The Little Mister is also getting better at exercising his own will. So that’s fun.

Before I get all angry at him for disturbing my much needed “zzz”s, I remind myself that he is taking in so much at the moment. He’s learning SO much that he has to fit into his little noggin. Not just development wise, but the things that we are asking of him. Social skills and household rules to follow (simple things like don’t pour your milk all over the floor and then dance in it – we love him finding simple joys but we also don’t love mysterious stale milk aromas coming from strange places). He’s getting a new sense of frustration because the gap between his feelings and wishes and his ability to communicate them effectively is still wide. He gets better all the time, but who wouldn’t find that hard?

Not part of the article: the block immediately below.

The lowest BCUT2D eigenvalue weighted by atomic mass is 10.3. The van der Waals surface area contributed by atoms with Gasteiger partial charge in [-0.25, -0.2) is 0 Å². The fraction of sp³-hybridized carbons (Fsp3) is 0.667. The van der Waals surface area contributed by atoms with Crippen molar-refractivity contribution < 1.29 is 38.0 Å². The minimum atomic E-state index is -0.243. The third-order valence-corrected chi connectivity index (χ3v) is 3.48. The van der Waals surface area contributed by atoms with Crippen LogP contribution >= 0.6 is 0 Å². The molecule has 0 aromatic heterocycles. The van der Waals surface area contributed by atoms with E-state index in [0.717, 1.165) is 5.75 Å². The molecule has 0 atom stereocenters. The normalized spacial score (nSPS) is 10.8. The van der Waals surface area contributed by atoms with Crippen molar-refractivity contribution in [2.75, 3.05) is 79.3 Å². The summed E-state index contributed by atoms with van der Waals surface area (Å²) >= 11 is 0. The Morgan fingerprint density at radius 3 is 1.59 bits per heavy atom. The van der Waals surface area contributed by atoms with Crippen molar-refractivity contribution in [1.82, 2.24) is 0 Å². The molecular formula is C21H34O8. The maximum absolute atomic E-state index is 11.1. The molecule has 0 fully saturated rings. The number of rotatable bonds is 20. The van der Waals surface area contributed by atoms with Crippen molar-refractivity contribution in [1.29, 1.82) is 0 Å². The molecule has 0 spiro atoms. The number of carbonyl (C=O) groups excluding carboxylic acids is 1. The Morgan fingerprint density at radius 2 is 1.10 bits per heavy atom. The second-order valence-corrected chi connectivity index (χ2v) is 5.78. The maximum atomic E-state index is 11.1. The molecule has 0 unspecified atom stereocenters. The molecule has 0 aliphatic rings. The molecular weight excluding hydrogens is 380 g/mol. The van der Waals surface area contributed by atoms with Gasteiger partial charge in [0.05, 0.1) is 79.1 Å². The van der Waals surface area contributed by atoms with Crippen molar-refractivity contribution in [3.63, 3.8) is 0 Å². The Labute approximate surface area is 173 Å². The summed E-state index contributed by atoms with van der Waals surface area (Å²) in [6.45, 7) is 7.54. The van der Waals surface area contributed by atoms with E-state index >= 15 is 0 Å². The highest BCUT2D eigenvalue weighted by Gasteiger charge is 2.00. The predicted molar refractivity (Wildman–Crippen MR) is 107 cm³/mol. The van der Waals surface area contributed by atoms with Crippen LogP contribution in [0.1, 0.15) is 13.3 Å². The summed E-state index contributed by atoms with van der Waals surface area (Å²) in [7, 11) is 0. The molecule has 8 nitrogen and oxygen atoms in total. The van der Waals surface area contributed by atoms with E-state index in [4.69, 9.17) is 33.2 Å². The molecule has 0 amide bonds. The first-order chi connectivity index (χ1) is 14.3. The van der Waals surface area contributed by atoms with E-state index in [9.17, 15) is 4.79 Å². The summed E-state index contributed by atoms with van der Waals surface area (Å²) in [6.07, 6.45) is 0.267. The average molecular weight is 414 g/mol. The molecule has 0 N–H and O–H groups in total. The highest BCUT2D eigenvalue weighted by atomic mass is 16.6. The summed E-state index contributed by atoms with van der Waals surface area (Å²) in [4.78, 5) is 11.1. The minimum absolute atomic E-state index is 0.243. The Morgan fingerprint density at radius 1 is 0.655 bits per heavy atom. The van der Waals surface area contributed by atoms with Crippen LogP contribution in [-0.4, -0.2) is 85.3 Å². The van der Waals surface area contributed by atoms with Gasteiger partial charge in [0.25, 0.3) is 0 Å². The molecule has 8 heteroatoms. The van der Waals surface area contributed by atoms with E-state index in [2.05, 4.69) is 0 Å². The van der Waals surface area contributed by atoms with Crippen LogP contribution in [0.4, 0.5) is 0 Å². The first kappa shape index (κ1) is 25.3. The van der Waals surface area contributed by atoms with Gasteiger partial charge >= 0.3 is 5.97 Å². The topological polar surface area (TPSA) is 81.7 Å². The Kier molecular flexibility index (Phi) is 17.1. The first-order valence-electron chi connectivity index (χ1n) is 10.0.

This feels like a phase (there’s always a new one – best get used to it) that we need to ride out with love, patience and just the right level of discipline (firm but kind). I can read all the books and all of the dodgy internet sites (there are plenty) I like, but at the end of the day a baby or a toddler can’t read, so they don’t know what to do. Just like there is no one definitive manual on how to be a parent, there isn’t one on how to be a baby either. We’re all just bumbling along, trying our best. The day I lose compassion for my little man will be the day I realise I need to take stock and reassess. There’s a difference between being frustrated at the situation (ie feeling tired and annoyed that you’re a zombie) and directing it at a child that doesn’t know any better or is still learning all of life’s rules. I remind myself of this all the time. There will be a time when the Little Mister is just being an annoying little you-know-what for the sake of it, but that day isn’t here yet. He’s just growing, developing and learning. Often the hard way. It’s my job to be there for him through it all. If I’m exhausted, there’s a good chance the Little Mister is too.